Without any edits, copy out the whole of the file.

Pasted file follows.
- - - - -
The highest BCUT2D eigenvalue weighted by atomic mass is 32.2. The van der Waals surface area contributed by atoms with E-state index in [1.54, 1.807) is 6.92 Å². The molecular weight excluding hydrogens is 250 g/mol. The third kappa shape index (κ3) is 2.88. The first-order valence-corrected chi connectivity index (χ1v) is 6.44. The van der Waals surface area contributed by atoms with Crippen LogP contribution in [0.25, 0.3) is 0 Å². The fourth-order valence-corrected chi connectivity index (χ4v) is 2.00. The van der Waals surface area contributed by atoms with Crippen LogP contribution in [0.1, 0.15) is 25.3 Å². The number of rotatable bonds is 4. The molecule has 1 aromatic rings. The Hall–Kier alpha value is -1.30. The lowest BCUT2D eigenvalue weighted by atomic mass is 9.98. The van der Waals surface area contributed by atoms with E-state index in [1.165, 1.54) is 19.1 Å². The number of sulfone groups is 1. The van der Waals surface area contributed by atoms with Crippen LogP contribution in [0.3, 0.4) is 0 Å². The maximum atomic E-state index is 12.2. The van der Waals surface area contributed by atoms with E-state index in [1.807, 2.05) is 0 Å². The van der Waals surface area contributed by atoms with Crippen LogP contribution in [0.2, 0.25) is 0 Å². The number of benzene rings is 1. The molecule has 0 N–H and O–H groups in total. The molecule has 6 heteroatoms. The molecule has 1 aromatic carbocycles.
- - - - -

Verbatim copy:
The highest BCUT2D eigenvalue weighted by atomic mass is 32.2. The van der Waals surface area contributed by atoms with E-state index in [1.54, 1.807) is 6.92 Å². The molecular weight excluding hydrogens is 250 g/mol. The third kappa shape index (κ3) is 2.88. The first-order valence-corrected chi connectivity index (χ1v) is 6.44. The van der Waals surface area contributed by atoms with Crippen LogP contribution in [0.25, 0.3) is 0 Å². The fourth-order valence-corrected chi connectivity index (χ4v) is 2.00. The van der Waals surface area contributed by atoms with Crippen LogP contribution in [0.1, 0.15) is 25.3 Å². The number of rotatable bonds is 4. The molecule has 1 aromatic rings. The Hall–Kier alpha value is -1.30. The lowest BCUT2D eigenvalue weighted by atomic mass is 9.98. The van der Waals surface area contributed by atoms with E-state index in [1.165, 1.54) is 19.1 Å². The number of sulfone groups is 1. The van der Waals surface area contributed by atoms with Crippen LogP contribution in [0.3, 0.4) is 0 Å². The maximum atomic E-state index is 12.2. The van der Waals surface area contributed by atoms with E-state index in [1.807, 2.05) is 0 Å². The van der Waals surface area contributed by atoms with Crippen LogP contribution in [0.2, 0.25) is 0 Å². The number of benzene rings is 1. The molecule has 0 N–H and O–H groups in total. The molecule has 6 heteroatoms. The molecule has 1 aromatic carbocycles.